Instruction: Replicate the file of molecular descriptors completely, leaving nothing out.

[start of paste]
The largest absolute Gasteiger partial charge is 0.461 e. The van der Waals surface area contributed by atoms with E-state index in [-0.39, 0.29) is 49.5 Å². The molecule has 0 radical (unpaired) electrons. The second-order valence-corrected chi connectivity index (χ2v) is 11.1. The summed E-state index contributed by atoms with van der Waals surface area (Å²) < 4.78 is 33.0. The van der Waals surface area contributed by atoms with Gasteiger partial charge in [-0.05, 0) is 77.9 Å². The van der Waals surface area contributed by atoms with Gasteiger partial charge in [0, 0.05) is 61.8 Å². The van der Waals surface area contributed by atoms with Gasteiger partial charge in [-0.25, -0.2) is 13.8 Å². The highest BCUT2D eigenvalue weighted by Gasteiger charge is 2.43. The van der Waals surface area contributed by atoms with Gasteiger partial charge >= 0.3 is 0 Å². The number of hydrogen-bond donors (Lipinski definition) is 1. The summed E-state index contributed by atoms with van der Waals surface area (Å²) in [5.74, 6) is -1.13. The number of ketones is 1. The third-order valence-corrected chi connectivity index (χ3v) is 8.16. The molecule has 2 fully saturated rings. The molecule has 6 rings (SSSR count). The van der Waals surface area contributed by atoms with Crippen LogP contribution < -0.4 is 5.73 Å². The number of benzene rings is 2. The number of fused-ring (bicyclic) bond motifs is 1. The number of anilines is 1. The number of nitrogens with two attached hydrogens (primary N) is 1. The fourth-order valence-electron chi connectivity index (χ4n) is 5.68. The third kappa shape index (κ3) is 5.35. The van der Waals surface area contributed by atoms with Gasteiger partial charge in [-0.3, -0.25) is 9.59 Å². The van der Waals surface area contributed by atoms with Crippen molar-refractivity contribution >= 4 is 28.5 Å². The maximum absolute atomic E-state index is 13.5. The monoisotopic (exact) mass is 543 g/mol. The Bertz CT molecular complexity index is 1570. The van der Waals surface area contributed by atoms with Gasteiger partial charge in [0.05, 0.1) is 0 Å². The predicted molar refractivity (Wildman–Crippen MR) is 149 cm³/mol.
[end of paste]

The largest absolute Gasteiger partial charge is 0.461 e. The van der Waals surface area contributed by atoms with E-state index in [-0.39, 0.29) is 49.5 Å². The molecule has 0 radical (unpaired) electrons. The second-order valence-corrected chi connectivity index (χ2v) is 11.1. The summed E-state index contributed by atoms with van der Waals surface area (Å²) < 4.78 is 33.0. The van der Waals surface area contributed by atoms with Gasteiger partial charge in [-0.05, 0) is 77.9 Å². The van der Waals surface area contributed by atoms with Gasteiger partial charge in [0, 0.05) is 61.8 Å². The van der Waals surface area contributed by atoms with Gasteiger partial charge in [-0.25, -0.2) is 13.8 Å². The highest BCUT2D eigenvalue weighted by Gasteiger charge is 2.43. The van der Waals surface area contributed by atoms with Gasteiger partial charge >= 0.3 is 0 Å². The number of hydrogen-bond donors (Lipinski definition) is 1. The summed E-state index contributed by atoms with van der Waals surface area (Å²) in [5.74, 6) is -1.13. The number of ketones is 1. The third-order valence-corrected chi connectivity index (χ3v) is 8.16. The molecule has 2 fully saturated rings. The molecule has 6 rings (SSSR count). The van der Waals surface area contributed by atoms with Crippen LogP contribution < -0.4 is 5.73 Å². The number of benzene rings is 2. The number of fused-ring (bicyclic) bond motifs is 1. The number of anilines is 1. The number of nitrogens with two attached hydrogens (primary N) is 1. The fourth-order valence-electron chi connectivity index (χ4n) is 5.68. The third kappa shape index (κ3) is 5.35. The van der Waals surface area contributed by atoms with Gasteiger partial charge in [-0.3, -0.25) is 9.59 Å². The van der Waals surface area contributed by atoms with Crippen molar-refractivity contribution >= 4 is 28.5 Å². The maximum absolute atomic E-state index is 13.5. The monoisotopic (exact) mass is 543 g/mol. The Bertz CT molecular complexity index is 1570. The van der Waals surface area contributed by atoms with Gasteiger partial charge in [0.05, 0.1) is 0 Å². The predicted molar refractivity (Wildman–Crippen MR) is 149 cm³/mol.